Where's Coleman?

B.J. Coleman had a breakout performance at training camp by leading a bunch of backups to a touchdown against the No. 1 defense. So, why has he played less than 2 minutes in the preseason? An AFC scout who was in attendance on Thursday offers one interesting possibility.

For one series, B.J. Coleman put it all together.

The strong-armed seventh-round draft pick completed all six attempts (not including two clock-killing spikes) in leading a mix of second- and third-string players to a touchdown in a two-minute drill against the No. 1 defense on Tuesday.

Coleman is something of a man of mystery, which might be exactly what the Green Bay Packers want.

"(One) thing that I'll tell you, and I'm pretty positive that this is what they're trying to do, is they're trying to hide him so they can slip him through him to the practice squad," an AFC scout who attended Thursday's Packers-Browns game told Packer Report on Monday. "Teams do that all the time."

That, apparently, puts general manager Ted Thompson in the minority.

When Packer Report generically asked Thompson if he's ever instructed coaches to give an under-the-radar prospect limited reps in the preseason so the rest of the league doesn't have any film, Thompson said: "No, we've never done that because you wouldn't be able to evaluate that player against somebody else,. Sometimes it just works out that way. You get caught up in a preseason game. You're planning on somebody doing something in the fourth quarter and you don't get to play defense in the fourth quarter or something like that."

How it's "worked out" is Coleman has played just two series in the preseason, getting on the field with 1:56 remaining against San Diego and 59 seconds last week against Cleveland. Combined, he's taken nine snaps in 1:53.

Coleman has been erratic throughout training camp, with Thursday's two-minute drill being his one shining moment. He has all the tools to be a starter, including a legit arm, athleticism, confidence and a willingness to put in the time mentally and physically. His accuracy, however, has been a major issue, just like it was at Tennessee-Chattanooga, where he completed 57.4 percent of his passes in 29 starts against second-tier competition.

"He is definitely improving and it's something you'd like to see in all your guys," coach Mike McCarthy said. "As you evolve in quarterback play and are able to covert in two-minute drills, it's a big shot in the arm hopefully we can carry over into Thursday."

After capping his two-minute drive with a touchdown pass to Jarrett Boykin, Coleman emphatically pumped his fist, as if he knew it might be a breakout moment. In the locker room, the always-enthusiastic Coleman was more enthusiastic than normal.

"I'm starting to get a good feeling, especially now that we're game-planning for a specific team," Coleman said. "You know the looks you're going to see when you get out there, so that's huge. The biggest thing is I'm starting to feel more comfortable back there in the pocket, understanding my center and what he's thinking, and being able to push the football down the field a little bit better."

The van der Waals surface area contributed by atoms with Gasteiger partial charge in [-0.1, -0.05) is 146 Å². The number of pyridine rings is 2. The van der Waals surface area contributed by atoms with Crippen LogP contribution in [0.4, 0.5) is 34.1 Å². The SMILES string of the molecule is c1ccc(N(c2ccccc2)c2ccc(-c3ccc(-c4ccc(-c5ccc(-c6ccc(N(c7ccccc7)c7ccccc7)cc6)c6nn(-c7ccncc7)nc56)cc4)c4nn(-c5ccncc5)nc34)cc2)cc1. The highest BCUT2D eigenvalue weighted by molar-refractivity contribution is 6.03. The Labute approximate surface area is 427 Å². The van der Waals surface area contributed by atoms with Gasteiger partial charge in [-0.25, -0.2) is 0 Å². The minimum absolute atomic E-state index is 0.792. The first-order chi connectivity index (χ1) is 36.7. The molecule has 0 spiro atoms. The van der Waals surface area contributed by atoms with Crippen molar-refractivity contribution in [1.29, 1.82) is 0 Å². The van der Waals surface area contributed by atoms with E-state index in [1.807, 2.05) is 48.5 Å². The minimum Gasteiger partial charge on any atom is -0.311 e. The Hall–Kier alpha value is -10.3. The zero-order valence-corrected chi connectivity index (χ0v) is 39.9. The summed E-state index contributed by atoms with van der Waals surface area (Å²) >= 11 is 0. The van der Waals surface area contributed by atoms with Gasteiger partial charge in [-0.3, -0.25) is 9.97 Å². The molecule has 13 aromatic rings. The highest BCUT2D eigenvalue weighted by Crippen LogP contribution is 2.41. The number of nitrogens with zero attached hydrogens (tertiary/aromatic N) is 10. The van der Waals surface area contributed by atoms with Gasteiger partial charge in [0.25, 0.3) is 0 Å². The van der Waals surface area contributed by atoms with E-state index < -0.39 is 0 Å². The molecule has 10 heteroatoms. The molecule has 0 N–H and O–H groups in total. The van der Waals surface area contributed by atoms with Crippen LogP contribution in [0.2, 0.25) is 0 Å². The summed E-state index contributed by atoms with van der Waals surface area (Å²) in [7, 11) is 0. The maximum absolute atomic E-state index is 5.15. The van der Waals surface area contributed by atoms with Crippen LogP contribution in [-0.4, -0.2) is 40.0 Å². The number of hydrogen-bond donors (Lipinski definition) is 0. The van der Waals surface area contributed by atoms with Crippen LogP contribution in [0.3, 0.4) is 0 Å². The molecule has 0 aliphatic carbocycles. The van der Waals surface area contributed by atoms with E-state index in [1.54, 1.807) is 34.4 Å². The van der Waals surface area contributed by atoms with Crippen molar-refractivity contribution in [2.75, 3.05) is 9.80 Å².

Complimented in the locker room for his eye-opening performance, Coleman said "thank you, I appreciate that," then added: "Sometimes, you can feel really good out there on the field then you get back in the film room and there's some things you've got to be able to clean up a little bit better. It's a process."

About four weeks into training camp, are there less things to clean up?

"Yeah, but there's always another obstacle, something new," he said. "We're trying to build it from the ground up."

Coleman said he wasn't sure how much playing time he would get on Thursday at Cincinnati. It probably won't be much. Aaron Rodgers will play the first half and Graham Harrell needs all the work he can get after struggling through the first two preseason games.

And, perhaps, the Packers are trying to keep a promising quarterback off the field and out of the film rooms of the other 31 teams.

"He can throw the rock around," the scout said. "B.J.'s a guy that he's going to take every step to learn the system. As bad as Graham Harrell played with three interceptions and all of that and they still kept him in there — here's the thing: If B.J. goes out there and completes balls up the seam and moves the offense down the field, there's teams out there that have scouts that are doing their homework that work for teams that liked him in college. If he's out there making plays with the 2's and 3's, they'll say, ‘This kid has something to him. We didn't take him in the sixth round but this kid's a hell of a player, so let's steal this kid for our 53-man roster.' I think they're trying to hide him. He's not leaving. He's going to be a Packer for a while."


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Bill Huber is publisher of Packer Report magazine and PackerReport.com and has written for Packer Report since 1997. E-mail him at packwriter2002@yahoo.com, or leave him a question in Packer Report's subscribers-only Packers Pro Club forum. Find Bill on Twitter at twitter.com/PackerReport.


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